Tuesday, March 8, 2011

1st Real Sap Flow and Harvest!

Val's Wintery Afternoon Drip by:Val Schmitt

I just liked the above photo when I saw it. Val, from my spinning group took it. It's obviously not a maple tree but it captured the look and feel of collecting tree sap today. Driving to work this morning and home again this afternoon was just beautiful. Glass. That's what all the trees looked like. And the way the sun hit them from a low angle in the sky just made them and their colors all the more mesmerizing to look at.

When I got home I quickly changed into my jeans and grabbed the sap buckets. I knew today would be a good day for sap! Our first this year. The dogs and I went out and crunched and slid the whole way out back. Once the snowshoes were on I was more steady on my feet. They have claws on the bottom. Good thing because over the deep snow was a thick layer of solid ice. So the walking was easy. I never feel through once. Heaven! I got about 10 gallons of sap today but had to dump half of it. I really need to look into this discolored sap thing that's going on this year. Although not as many trees had it today as the other day. The other day when we collected we had to dump every single pail because of the discolored sap. Today was just a few. The big tree way out back was overflowing with sap but it was all a brownish yellow so it all got dumped. Ouch! Most of the pails had big chunks of ice in them too. The sap hadn't thawed all the way through from the freezing temperatures last night. Here's a picture of one pail's yellowish frozen sap. Heartbreaking.
That just doesn't look right. The sap should be clear; like clean water. I've read that sap can turn from clear to yellowish later in the season when the trees begin to bud, indicating the end of the season. I also read that it can mean the sap is spoiled and temperature changes can play a part. So even though I haven't found out exactly what is causing this off color my gut tells me it's not good. So until I read or hear otherwise I will continue to dump such sap. The time, energy, and expense of collecting and boiling sap for syrup doesn't justify keeping anything less than top quality sap.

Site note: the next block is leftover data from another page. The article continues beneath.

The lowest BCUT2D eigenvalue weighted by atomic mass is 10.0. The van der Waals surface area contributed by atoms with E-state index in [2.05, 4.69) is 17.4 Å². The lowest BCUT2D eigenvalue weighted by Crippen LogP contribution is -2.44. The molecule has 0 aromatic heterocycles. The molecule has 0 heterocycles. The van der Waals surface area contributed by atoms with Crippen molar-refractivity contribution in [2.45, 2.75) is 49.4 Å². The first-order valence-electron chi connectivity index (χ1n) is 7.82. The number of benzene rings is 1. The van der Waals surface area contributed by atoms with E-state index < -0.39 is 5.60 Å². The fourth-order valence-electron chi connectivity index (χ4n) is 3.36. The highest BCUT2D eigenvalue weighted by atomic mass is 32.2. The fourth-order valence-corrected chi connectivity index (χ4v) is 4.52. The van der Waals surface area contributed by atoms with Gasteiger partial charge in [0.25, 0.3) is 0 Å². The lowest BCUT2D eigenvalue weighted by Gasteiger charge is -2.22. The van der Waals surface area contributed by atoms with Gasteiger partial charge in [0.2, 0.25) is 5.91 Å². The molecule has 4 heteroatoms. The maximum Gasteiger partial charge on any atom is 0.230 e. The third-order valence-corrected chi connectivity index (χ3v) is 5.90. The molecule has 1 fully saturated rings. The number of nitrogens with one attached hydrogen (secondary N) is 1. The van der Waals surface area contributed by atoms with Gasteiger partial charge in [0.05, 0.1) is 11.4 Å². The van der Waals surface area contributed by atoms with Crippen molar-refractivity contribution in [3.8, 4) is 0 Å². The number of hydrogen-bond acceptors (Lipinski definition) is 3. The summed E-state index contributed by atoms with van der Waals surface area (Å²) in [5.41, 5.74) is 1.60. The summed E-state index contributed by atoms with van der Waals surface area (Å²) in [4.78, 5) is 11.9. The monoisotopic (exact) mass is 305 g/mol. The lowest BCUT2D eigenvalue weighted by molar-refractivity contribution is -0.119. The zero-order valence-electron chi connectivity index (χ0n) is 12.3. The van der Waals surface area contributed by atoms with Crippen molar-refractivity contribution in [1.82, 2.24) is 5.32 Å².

Here's a pail today with some ice melting and dripping off the lid. It really was pretty outside today. Another reason I love maple syrup making. It's just a great way to get outdoors during the weeks of late winter and early spring.

If you'd like to read some real good science on sap go to this great biology of sap flow website: http://employees.csbsju.edu/ssaupe/biol327/lab/maple/maple-sap.htm

Happy collecting and boiling!


pbr said...

I tried to go cheap and use plastic buckets. THis year I redrilled a hole in the side so I could use the plastic lids. Well, that didn't work too well. The lids cracked. I want to get metal buckets with lids. the real sap buckets. Where do you suggest to get them fast and cheapest?

Spinning, Gardening, and Maple Syrup Making said...

Hi Pam, That is a bummer! I used plastic gallon milk jugs the first year we did this. Yeah, that only lasted one year! Well it's probably a good thing you're moving away from plastic. Food in plastic just isn't a good thing. I get my pails from Suga Country Products in Vassalboro. They are used and from Canada and a great price. Their website is:http://www.sugacountryproducts.com/
It's a nice ride out there and they are nice people. Good luck!! And do continue to keep us posted. Should be a good sap run this weekend.

pbr said...

Brother to the rescue. He sapped in high school (70's) and still has the buckets and lids. He is coming tomorrow!!!! YippEEE

Spinning, Gardening, and Maple Syrup Making said...

Very cool!!! I suspect we will get a great sap flow just as your brother and you tap your trees! Perfect timing. Let us know how it goes Pam.

pbr said...

My sap isn't pure water colorless, but tinted. Still tastes okay.

Spinning, Gardening, and Maple Syrup Making said...

Hummm...I've dealt with that too. Some folks use the tinted sap some don't. I don't. But if it tastes OK to you, go for it. Let me know how it tastes as syrup. I wonder if degree of "tintedness" is something to consider too. Maybe just a slight tint is different than a deep tint?